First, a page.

Castle Park

We began work on rearranging the garden in Castle Park this week.
Weeds were removed, strawberries rejigged to create edges and lots of broad beans were sown as green manure to feed and replenish the soil.
Next, we’ll introduce lots of long-lasting fruit bushes and shrubs along with underplantings of herbs!

Definitely watch this space!!

The peas!

These peas were sown in September as autumn sown peas ready for an early crop in 2023.

With the ongoing warmth, they’ve not just started flowering but are also putting on pods.

We’re yet to see if the pods swell before the weather gets cold.

A gentle reminder that whilst gardening and food growing is what we do, it’s 100% as a response to the climate crisis and that as we head into the mid-2020s, the crisis is, quite literally, heating up.

We Need To Talk About The Bearpit

In March of this year, just as we had received funding to continue our work in the Bearpit, (James Barton roundabout) we were asked by the head of green and blue places in the city, to cease working on the garden as they had come up with a plan that was all about creating a pollinator rich garden where the garden we had worked on since 2016 was.

Now, for sure the garden was, at that point, far from perfect. The ravages of 2017 when the space was inaccessible, mixed with a lack of funding for the garden and then Covid on top of that, when all volunteering in public spaces was stopped, rightly, but the Bristol Parks team, meant that there was a lot of work to do in the space, but having procured funding from an outside source, which would have meant a team in the garden for a day a week, we were excited to bring the garden back to a place where food and pollinator rich planting was abundant.

Unfortunately what seems to have happened since is absolutely nothing. The plants are all overgrown, it’s covered in litter and filth, and it feels immensely disrespectful that a space that had been worked on entirely voluntarily, and which over the years had only cost Bristol Council £7,500 in funding in the first year, has been left to rack and ruin.

What also is of concern is that there was no consultation from the council on this decision, whereas before our garden was designed and planted we had spent days engaging with people in the Bearpit and those who used it regularly. Every single person we spoke to wanted to see nature and food as a part of the garden, which is why the garden was designed as a food forest.

We are really both sad and angry that this has happened. We have sat back and said nothing as we expected the council teams to respect the work that had been done and continue it in some way. But instead we see hugely expensive containers and baskets full of flowers that might be bright but which speak nothing to the climate or biodiversity crisis we have acknowledged.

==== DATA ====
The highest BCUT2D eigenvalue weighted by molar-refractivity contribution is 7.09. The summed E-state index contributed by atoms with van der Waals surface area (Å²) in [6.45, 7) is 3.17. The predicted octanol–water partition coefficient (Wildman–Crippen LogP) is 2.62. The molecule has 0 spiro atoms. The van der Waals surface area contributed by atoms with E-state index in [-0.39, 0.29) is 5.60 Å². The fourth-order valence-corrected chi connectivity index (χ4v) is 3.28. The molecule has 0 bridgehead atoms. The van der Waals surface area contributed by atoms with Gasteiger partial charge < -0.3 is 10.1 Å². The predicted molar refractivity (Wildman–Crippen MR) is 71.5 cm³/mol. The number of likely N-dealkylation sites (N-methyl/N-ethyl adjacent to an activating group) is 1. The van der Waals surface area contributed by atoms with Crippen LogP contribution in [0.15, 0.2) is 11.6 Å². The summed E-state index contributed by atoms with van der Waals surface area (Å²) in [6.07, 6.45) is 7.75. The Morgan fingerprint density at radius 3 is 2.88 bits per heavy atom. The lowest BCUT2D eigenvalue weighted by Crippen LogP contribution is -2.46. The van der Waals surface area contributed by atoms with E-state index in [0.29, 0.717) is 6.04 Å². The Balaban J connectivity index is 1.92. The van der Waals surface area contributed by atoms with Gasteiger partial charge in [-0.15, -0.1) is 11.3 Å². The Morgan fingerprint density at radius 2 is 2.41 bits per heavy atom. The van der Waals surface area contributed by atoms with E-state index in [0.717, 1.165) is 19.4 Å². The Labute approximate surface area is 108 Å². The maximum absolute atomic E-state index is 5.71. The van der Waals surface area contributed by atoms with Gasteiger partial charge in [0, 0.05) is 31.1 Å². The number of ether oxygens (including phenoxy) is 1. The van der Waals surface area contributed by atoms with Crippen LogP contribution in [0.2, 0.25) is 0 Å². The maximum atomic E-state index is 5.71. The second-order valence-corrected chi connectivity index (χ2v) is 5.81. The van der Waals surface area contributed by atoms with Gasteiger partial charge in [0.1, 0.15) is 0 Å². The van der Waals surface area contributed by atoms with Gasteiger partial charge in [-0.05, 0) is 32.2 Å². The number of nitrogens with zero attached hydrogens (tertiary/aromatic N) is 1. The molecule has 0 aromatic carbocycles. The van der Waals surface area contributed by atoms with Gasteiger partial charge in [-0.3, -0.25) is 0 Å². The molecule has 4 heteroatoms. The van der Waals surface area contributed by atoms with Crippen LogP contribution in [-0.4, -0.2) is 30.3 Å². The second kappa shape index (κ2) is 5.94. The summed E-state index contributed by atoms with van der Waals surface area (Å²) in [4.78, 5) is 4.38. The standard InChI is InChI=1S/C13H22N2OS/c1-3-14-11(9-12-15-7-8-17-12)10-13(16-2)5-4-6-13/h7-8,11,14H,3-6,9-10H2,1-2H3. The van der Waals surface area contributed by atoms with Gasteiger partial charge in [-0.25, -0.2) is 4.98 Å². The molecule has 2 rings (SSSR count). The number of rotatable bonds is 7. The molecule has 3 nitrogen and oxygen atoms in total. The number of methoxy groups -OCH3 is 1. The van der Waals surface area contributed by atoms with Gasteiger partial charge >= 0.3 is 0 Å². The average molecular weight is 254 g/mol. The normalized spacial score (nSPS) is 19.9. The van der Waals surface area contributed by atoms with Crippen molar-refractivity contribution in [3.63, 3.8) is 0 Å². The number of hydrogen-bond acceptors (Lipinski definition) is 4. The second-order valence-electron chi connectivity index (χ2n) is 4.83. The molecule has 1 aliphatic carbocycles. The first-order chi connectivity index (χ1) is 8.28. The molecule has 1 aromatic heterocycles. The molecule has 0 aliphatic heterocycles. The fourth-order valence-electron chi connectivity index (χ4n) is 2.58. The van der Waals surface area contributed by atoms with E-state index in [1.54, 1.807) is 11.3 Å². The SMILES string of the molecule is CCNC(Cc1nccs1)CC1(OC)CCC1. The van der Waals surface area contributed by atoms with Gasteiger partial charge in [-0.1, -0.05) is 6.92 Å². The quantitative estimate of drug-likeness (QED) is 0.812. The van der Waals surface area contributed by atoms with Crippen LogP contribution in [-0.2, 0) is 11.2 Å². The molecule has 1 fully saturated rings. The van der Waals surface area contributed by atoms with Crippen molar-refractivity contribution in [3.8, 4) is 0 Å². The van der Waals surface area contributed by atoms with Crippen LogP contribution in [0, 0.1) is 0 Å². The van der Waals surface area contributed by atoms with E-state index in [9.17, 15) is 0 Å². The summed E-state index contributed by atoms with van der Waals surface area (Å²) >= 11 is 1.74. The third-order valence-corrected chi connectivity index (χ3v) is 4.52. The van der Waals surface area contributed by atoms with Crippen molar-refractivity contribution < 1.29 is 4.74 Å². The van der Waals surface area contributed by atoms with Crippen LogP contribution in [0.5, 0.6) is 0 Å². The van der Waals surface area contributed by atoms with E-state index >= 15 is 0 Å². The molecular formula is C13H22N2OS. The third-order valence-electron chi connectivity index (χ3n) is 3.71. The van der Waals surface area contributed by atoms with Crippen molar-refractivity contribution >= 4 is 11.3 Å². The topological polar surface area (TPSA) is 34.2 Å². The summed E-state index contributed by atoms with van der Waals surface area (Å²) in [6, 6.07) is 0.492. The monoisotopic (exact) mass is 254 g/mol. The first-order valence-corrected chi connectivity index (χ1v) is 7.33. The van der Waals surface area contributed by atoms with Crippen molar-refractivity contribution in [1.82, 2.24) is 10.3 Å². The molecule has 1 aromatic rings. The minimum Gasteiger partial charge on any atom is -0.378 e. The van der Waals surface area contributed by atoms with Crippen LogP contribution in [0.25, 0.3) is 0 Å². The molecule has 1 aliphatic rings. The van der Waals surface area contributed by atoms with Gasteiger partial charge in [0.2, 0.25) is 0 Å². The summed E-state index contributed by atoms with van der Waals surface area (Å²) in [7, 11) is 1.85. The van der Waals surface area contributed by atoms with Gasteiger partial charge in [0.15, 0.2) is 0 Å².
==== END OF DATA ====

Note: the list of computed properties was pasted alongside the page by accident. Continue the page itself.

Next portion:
As COP26 is happening we would like to call on the council to recognise the failure of this space, and a need to do better in public spaces, and especially in spaces that they have removed from community organisations with no consultation at all. The city centre ought to be a place of richness and abundance in spaces where planting takes place, and instead off which looks sad and neglected. From the Bearpit to the area around the Cenotaph and the fountains, the planting is unimaginative and where there could be rain gardens, vertical planting and food, there is nothing more interesting than you might see in a supermarket car park. We have acknowledged climate and biodiversity crises, and yet the city is not seeming to respond.

We would like to add that this is nothing against Bristol Parks department who’s support we have always been grateful for.

But this is a call to return the Bearpit to us, and fund us to do the work to recreate a garden that had international acclaim, brought in visitors from far and wide, and added to the culture in the city centre. And as a reminder here is what it looked like in it’s hey day……

Core team community gardeners needed at Millennium Square

Our core team of community gardeners is core to our work in and around the city centre spaces and we are looking to grow the team that supports the gardens in Millennium Square and in Castle Park on Thursdays from 10-2.

The core team is made up of people who are able to commit to 2 of our 4-hour work parties each month and in return learn all about the systems of growing we use to ensure we’re growing good food for people and for pollinators, whilst at the same time building soil health, and planting to support the climate.

The gardens in Millennium Square have been through a difficult time in the last few months, neglected during the lockdowns and vandalised for the first time ever by visiting football fans, so this opportunity to begin with us just got those gardens on a Thursday, although it’s possible other gardens may need support too over the next few months. So if you can spare 2 Thursdays from 10-2 per month, and would like to get involved with Edible Bristol, and our call for community-based change in our food system, why not get in touch? Just drop an email to